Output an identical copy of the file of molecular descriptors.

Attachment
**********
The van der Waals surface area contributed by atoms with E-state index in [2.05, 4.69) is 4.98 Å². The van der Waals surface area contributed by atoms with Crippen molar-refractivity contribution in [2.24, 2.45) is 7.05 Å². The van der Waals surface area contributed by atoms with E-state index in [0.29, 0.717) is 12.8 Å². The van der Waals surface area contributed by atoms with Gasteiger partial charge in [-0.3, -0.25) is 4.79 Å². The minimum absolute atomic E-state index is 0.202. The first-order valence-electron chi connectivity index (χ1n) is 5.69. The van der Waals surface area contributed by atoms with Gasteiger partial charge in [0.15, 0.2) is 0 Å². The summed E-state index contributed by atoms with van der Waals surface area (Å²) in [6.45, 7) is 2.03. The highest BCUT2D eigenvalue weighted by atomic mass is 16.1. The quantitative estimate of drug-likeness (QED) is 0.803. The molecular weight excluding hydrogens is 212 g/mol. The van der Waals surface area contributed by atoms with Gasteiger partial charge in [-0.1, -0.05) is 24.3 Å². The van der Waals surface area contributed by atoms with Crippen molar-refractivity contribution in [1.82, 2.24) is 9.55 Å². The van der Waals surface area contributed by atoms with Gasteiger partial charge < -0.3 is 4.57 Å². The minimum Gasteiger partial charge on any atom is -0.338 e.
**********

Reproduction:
The van der Waals surface area contributed by atoms with E-state index in [2.05, 4.69) is 4.98 Å². The van der Waals surface area contributed by atoms with Crippen molar-refractivity contribution in [2.24, 2.45) is 7.05 Å². The van der Waals surface area contributed by atoms with E-state index in [0.29, 0.717) is 12.8 Å². The van der Waals surface area contributed by atoms with Gasteiger partial charge in [-0.3, -0.25) is 4.79 Å². The minimum absolute atomic E-state index is 0.202. The first-order valence-electron chi connectivity index (χ1n) is 5.69. The van der Waals surface area contributed by atoms with Gasteiger partial charge in [0.15, 0.2) is 0 Å². The summed E-state index contributed by atoms with van der Waals surface area (Å²) in [6.45, 7) is 2.03. The highest BCUT2D eigenvalue weighted by atomic mass is 16.1. The quantitative estimate of drug-likeness (QED) is 0.803. The molecular weight excluding hydrogens is 212 g/mol. The van der Waals surface area contributed by atoms with Gasteiger partial charge in [-0.1, -0.05) is 24.3 Å². The van der Waals surface area contributed by atoms with Crippen molar-refractivity contribution in [1.82, 2.24) is 9.55 Å². The van der Waals surface area contributed by atoms with Gasteiger partial charge < -0.3 is 4.57 Å². The minimum Gasteiger partial charge on any atom is -0.338 e.